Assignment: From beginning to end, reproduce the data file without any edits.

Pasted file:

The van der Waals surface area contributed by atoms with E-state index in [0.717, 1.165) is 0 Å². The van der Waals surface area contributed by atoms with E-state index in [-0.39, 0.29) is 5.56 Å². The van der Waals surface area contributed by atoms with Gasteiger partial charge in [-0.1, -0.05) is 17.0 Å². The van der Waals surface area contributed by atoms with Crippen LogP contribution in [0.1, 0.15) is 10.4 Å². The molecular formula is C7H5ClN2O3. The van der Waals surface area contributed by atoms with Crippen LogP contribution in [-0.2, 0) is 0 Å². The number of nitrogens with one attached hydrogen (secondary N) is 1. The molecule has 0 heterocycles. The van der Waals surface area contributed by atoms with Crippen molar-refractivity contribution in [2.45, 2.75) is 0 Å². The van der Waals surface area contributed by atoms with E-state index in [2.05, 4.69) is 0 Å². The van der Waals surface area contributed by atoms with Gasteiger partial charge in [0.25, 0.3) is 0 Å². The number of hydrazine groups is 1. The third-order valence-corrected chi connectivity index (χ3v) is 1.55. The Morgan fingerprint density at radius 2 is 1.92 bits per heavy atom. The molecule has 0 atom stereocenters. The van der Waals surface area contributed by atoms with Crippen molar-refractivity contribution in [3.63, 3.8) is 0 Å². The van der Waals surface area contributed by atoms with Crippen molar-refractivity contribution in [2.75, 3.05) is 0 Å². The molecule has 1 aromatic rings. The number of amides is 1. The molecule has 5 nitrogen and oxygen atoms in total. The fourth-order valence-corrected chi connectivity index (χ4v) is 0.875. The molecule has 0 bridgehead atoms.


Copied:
The van der Waals surface area contributed by atoms with E-state index in [0.717, 1.165) is 0 Å². The van der Waals surface area contributed by atoms with E-state index in [-0.39, 0.29) is 5.56 Å². The van der Waals surface area contributed by atoms with Gasteiger partial charge in [-0.1, -0.05) is 17.0 Å². The van der Waals surface area contributed by atoms with Crippen LogP contribution in [0.1, 0.15) is 10.4 Å². The molecular formula is C7H5ClN2O3. The van der Waals surface area contributed by atoms with Crippen LogP contribution in [-0.2, 0) is 0 Å². The number of nitrogens with one attached hydrogen (secondary N) is 1. The molecule has 0 heterocycles. The van der Waals surface area contributed by atoms with Crippen molar-refractivity contribution in [2.45, 2.75) is 0 Å². The van der Waals surface area contributed by atoms with E-state index in [2.05, 4.69) is 0 Å². The van der Waals surface area contributed by atoms with Gasteiger partial charge in [0.25, 0.3) is 0 Å². The number of hydrazine groups is 1. The third-order valence-corrected chi connectivity index (χ3v) is 1.55. The Morgan fingerprint density at radius 2 is 1.92 bits per heavy atom. The molecule has 0 atom stereocenters. The van der Waals surface area contributed by atoms with Crippen molar-refractivity contribution in [3.63, 3.8) is 0 Å². The van der Waals surface area contributed by atoms with Crippen molar-refractivity contribution in [2.75, 3.05) is 0 Å². The molecule has 1 aromatic rings. The number of amides is 1. The molecule has 5 nitrogen and oxygen atoms in total. The fourth-order valence-corrected chi connectivity index (χ4v) is 0.875. The molecule has 0 bridgehead atoms.